Seeing through the Dusty Air

September 24, 2018

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Map Projected Browse Image
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This image was acquired on July 22, 2018 by NASA's Mars Reconnaissance Orbiter. Mars has recently been enveloped in dusty haze, but the sensitivity of HiRISE enabled imaging of surface features through a moderate level of haze.

This image shows a fresh impact crater in the northern middle latitudes. A technique called "pixel binning" was needed to improve the signal, but it is still the highest-resolution image ever acquired at this location.

Pixel binning combines information of adjacent detectors in a CCD camera sensor to create one single pixel in the recorded image.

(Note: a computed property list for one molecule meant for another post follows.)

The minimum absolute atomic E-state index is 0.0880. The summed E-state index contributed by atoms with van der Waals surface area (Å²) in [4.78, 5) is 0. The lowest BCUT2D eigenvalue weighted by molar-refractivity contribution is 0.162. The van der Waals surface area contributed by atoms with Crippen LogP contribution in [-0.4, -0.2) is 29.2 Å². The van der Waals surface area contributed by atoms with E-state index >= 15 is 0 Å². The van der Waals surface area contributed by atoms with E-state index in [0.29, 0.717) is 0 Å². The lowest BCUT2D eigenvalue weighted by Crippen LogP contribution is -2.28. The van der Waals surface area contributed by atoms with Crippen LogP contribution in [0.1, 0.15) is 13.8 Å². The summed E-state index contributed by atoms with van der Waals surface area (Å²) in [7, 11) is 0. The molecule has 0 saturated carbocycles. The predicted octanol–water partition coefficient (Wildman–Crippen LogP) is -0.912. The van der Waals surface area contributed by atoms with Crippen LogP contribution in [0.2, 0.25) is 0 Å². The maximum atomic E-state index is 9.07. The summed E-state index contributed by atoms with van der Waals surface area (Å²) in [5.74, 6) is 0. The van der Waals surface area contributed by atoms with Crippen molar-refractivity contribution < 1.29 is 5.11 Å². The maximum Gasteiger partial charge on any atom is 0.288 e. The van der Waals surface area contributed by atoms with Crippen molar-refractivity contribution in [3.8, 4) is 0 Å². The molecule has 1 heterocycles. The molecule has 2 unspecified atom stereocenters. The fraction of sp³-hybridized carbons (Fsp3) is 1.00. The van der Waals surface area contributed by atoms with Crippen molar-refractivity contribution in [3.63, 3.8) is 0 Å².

The map is projected here at a scale of 50 centimeters (19.7 inches) per pixel. [The original image scale is 60.3 centimeters (23.7 inches) per pixel (with 2 x 2 binning); objects on the order of 181 centimeters (71.3 inches) across are resolved.] North is up.

The University of Arizona, Tucson, operates HiRISE, which was built by Ball Aerospace & Technologies Corp., Boulder, Colorado. NASA's Jet Propulsion Laboratory, a division of Caltech in Pasadena, California, manages the Mars Reconnaissance Orbiter Project for NASA's Science Mission Directorate, Washington.

Credit

NASA/JPL-Caltech/Univ. of Arizona

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